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Europe increases Afghanistan aid to avoid ‘socioeconomic collapse’

The European Union on Tuesday pledged nearly $1.2 billion in aid to avert a humanitarian crisis in Afghanistan, which has been cut off from most international assistance since the Taliban took power in August.

The aid was announced as part of a virtual summit on Afghanistan convened by the Group of 20, a coalition of the world’s 20 largest economies.

“We must do all we can to avert a major humanitarian and socio-economic collapse in Afghanistan,” European Commission President Ursula von der Leyen, said in a statement.

“The Afghan people should not pay the price of the Taliban’s actions,” the statement continued.

The European Union’s aid package includes roughly $350 million for humanitarian aid and roughly $290 million to support those “in urgent need, particularly in the field of health.”

Despite the warning bells by the European leaders, no other summit participant, including the U.S. announced an aid package Tuesday.

When asked whether allies were frustrated that the U.S. didn’t offer to do more during the summit, White House press secretary Jen Psaki said, “I haven’t heard them have that complaint.”

Countries in the G-20 have found themselves in a thorny patch on how to provide aid to Afghanistan, which has been on the brink of collapse since the U.S. withdrawal last month.

Health clinics have run out of life-saving medicines, doctors haven’t been paid in months, and cases of measles and diarrhea are surging, according to the World Health Organization.

The United Nations has warned that millions of Afghans could run out of food and, with winter approaching, the risk of starvation is increasing. More than a million children are at risk of severe malnutrition.

United Nations Secretary-General Antonio Guterres said Monday that Afghanistan is facing “a make or break moment” and implored other countries to help it “weather this storm.”

But most of the G-20 countries haven’t officially recognized the Taliban government and are wary of writing checks. When the Taliban run the country 20 years ago, they were accused of pilfering humanitarian aid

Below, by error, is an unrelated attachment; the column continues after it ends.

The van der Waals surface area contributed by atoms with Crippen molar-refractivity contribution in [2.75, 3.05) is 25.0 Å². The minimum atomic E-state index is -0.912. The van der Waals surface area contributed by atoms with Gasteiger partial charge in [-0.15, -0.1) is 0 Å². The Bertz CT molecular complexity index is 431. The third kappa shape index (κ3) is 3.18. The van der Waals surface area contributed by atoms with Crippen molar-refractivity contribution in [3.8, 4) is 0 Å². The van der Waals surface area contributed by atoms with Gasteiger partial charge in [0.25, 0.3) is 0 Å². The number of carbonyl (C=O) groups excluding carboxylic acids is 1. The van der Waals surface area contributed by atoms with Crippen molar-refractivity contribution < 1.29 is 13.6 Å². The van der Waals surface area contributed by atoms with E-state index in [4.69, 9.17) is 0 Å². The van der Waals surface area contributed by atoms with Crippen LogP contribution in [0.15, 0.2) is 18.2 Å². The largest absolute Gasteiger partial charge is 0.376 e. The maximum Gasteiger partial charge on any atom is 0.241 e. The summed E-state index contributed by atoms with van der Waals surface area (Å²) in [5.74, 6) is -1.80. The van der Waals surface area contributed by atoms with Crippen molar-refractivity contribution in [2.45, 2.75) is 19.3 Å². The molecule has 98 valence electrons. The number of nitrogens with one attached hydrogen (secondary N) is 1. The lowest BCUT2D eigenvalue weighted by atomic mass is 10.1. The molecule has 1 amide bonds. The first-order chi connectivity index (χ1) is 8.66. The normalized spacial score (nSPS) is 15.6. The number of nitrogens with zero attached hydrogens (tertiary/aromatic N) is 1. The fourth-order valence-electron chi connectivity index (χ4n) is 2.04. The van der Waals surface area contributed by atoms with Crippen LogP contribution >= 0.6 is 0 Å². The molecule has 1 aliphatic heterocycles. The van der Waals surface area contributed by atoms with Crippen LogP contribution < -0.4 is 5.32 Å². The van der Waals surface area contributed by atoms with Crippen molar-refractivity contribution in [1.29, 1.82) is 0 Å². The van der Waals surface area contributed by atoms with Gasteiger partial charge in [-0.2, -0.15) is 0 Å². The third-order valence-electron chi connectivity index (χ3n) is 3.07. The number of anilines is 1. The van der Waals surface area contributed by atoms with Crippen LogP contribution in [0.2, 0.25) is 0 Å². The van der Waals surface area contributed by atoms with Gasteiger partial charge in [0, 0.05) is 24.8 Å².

Daniel Runde, director of the Center for Strategic and International Studies Project on Prosperity and Development, said countries should work through non-government organizations to keep aid out of the Taliban’s hands.

“We have a moral obligation to help the Afghans that helped us,” he told The Washington Times.

The U.S. last month offered $64 million in aid, a relatively small sum compared to the EU package. The Treasury Department also froze more than $10 billion in Afghanistan government reserves held in the U.S., which has contributed to the economic calamity.

However, the U.S. has historically been the largest supplier of humanitarian aid in Afghanistan.

Since 2002, the U.S. has provided more than $3.9 billion in assistance, according to the United States Agency for International Development, an independent government agency responsible for distributing foreign aid.

“The United States remains committed to working closely with the international community and using diplomatic, humanitarian and economic means to address the situation in Afghanistan and support the Afghan people,” the White House said in a statement after Tuesday’s summit.

 



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